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Bacolod City, Philippines Friday, June 15, 2012
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Sol Y Sombra
with Rex Remetio

Negros rising?

It is ironic that even as I write under the heading Negros Rising, the sugar industry – the backbone of our island economy since time immemorial - is worrying about the plunging (is plunging the accurate word?) sugar prices by about 10 percent every year until 2015. The protective tariffs, in short, will decrease every year until 2015.

(Imported foreign sugar is cheaper. The cost of production is obviously lower. More efficient. Greater government subsidy? Whatever. Simply put, we can’t compete unless something bright and brilliant happens.)

It’s good for the sugar Industry that we have an Albee Benitez who has taken the lead in meeting the challenge. His House Bill 6113 seeks to make our sugar mills, produce not only sugar but also full power (ethanol?), alcohol and other by-product. In a word – high productivity. Lower cost for every unit produced. Local sugar becomes competitive. It should because there’s no transport cost.

But everyone knows that sugar has been a “ferris wheel” industry. Sometimes you’re up there, then the wheel goes down. During the Marcos dictatorship, sugar planters suffered. But enough of that for now.

The title of the piece is still: Negros Rising? Will ethanol from sorghum, oil from lemon grass and other new agricultural products like rubber from plantations in Bayawan City, combine to help our island realized the dream of prosperity. Negros soil is blessed because eons ago, a volcano we call Canla-on spewed ashes that fertilized our plains. We ought to be prosperous.

And what of tourism in Negros island,? I have said to some people about sights --- you don’t have to go to Hawai-i to be enthused by lovely mountains, blue against a pale sky. Just take a drive to Salvador Benedicto and on to San Carlos City and the curbing highways will convince you that Negros Island is the fairest among the fair.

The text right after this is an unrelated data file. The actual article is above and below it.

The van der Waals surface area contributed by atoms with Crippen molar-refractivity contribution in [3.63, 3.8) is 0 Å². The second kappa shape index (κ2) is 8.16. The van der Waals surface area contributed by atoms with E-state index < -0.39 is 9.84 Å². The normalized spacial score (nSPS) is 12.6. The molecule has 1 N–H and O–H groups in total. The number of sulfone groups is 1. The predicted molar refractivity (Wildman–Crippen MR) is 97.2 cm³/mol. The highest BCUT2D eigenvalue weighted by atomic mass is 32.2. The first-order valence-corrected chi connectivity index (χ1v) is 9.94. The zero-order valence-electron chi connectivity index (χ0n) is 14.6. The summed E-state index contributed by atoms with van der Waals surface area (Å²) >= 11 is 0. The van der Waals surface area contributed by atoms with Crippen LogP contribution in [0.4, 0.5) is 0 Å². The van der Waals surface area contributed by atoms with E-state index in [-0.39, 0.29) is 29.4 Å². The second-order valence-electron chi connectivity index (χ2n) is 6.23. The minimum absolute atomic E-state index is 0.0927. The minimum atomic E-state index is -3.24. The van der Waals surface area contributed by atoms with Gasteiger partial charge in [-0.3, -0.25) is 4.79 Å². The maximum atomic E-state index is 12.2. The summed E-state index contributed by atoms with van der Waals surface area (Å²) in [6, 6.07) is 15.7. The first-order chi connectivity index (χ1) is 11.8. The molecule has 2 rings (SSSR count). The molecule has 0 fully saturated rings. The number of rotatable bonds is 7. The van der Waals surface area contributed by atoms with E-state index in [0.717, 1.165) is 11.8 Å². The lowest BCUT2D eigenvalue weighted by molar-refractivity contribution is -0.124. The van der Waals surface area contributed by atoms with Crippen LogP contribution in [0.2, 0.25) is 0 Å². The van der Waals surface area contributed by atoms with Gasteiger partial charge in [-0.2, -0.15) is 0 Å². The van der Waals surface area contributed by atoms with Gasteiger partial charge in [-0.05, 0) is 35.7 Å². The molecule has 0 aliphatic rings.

PACQUIAO. It’s hard, no it’s impossible for a columnist not to write about the Pacquiao-Bradley bout. We Filipinos have, over the years, trooped to eateries, movie houses, hotels, etc. to view the rampaging Manny mow down the opposition.

On my part, last Sunday, June 10, I was tempted to skip the spectacle of a Pacquiao fight --- there was, I thought, no more thrill since everyone knew the

end – Pacquiao triumphant. Noon however found me at Ting-Ting’s where a kind waiter sneaked me into a chair. People around tables seemed to be drinking beer or else wrestling with “inasal”. Noon was high noon. Fight begun, two matrons in the nearby table began squealing every time Pacman delivers a hit. That’s how emotionally we are involved in boxing.

Everyone who saw the fight on TV will have his own assessment as to who really won the fight. Was Pacquiao robbed? Was the Mafia instrumental on tilting the victory in favor of Bradley?

In Vegas, your one dollar on Bradley will gain 4 dollars if he wins. One million for Bradley will be transformed to 40 million if the black guy wins. Mafia? Nobody could be sure; Las Vegas is a city of gamblers. Who can say?

Or was there a conspiracy to end the dominance of an Asian on the boxing throne and substitute an American in his stead? This is the racist theory. A bit too far-fetched. Why should the U.S. care that a brown man glitters in the ring; they have a black president.

Did Pacman lose his killer instinct. Did Father Time decide to slow the rampaging Pacman? Questions like that float in the air. They will, for a long time.*

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